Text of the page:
Just 6km from Johannesburg’s city centre, Emmarentia Dam and the surrounding botanical gardens provide an beautiful green space and recreational area for Joburgers and visitors alike. A popular weekend picnicking site, the park is also one of the best places in the city to walk your dog, jog or ride a bike.
Johannesburg Botanical Gardens has seven distinct gardens: the Herb Garden, the Hedge Garden, the Succulent Garden, the Shakespeare Garden, the Rose Garden, the Chapel Garden and the Arboretum (a collection composed exclusively of trees).
The Herb Garden contains aromatic plants which have medicinal benefits, culinary uses and cosmetic purposes. The Hedge Garden consists of 58 species of hedges, and the Succulent garden, which may be visited only by appointment, is planted with more than 2 500 species of succulent. The Arboretum has a variety of indigenous and exotic trees, including Californian Redwoods, silver birches and English oaks.
The Shakespeare Garden features herbs which the English playwright referred to in his works. Adjacent to the Shakespeare Garden is the beautiful terraced Rose Gardens which is planted with over 4500 rose bushes. To the east of the Rose Garden is the Chapel Garden, which is often used by bridal parties for wedding photography.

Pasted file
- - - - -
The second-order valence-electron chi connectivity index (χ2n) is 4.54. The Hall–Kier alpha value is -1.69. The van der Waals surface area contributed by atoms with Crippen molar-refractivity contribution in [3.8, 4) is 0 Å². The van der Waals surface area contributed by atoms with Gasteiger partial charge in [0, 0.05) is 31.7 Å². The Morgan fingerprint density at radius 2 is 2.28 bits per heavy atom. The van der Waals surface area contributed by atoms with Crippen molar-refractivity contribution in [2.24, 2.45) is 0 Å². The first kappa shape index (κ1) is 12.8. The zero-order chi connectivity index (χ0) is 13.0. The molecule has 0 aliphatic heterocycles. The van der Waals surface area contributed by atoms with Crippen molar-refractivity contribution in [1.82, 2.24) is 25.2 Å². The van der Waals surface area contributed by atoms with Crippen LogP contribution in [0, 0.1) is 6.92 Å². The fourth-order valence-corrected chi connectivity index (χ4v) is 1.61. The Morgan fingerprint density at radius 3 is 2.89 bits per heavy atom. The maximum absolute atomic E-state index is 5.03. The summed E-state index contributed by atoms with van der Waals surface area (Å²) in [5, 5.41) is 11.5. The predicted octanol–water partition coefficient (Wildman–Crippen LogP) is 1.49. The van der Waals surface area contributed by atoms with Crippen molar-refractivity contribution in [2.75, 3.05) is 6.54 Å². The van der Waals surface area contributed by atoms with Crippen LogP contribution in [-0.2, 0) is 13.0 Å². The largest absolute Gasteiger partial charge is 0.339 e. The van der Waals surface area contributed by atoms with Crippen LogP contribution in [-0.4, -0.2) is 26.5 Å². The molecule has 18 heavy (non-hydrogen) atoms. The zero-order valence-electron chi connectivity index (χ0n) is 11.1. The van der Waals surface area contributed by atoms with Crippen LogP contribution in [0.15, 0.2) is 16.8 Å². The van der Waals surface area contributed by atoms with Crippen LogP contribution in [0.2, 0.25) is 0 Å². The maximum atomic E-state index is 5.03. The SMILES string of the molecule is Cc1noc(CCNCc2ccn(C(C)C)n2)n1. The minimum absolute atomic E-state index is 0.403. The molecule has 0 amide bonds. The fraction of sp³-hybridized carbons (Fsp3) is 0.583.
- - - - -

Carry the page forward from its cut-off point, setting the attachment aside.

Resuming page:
Emmarentia Dam and facilities
The north-east section of the gardens is dominated by the large Emmarentia Dam which is fed by two smaller dams within the Johannesburg Botanical Gardens. Emmarentia Dam spans 7.5-hectares, an area which makes it ideal for watersports such as canoeing and sailing small boats. There are canoeing and rowing club facilities on the eastern embankment, and birdwatchers can see geese, dabchicks (little grebes), moorhens and other waterfowl.
The small café near the main entrance on Olifants Road serves light meals and refreshments and home-packed picnic baskets are more than welcome within the park.
Secure parking from different access points can be found in Thomas Bowler, Orange and The Braids roads.
The Johannesburg Botanical Gardens date all the way back to 1866, before the city of Johannesburg was founded. The area was part of the Braamfontein farm which was owned by the Geldenhuys family. Following the Anglo-Boer wars at the turn of the century the family contracted landless Boers to build the Emmarentia Dam (which was named after Louw Geldenhuys’s wife, Emmarentia) and to plant thousands of trees around the area. The botanical gardens were founded soon after.
A map of the Johannesburg Botanical Gardens is available here.Visiting hours
Sunrise – Sunset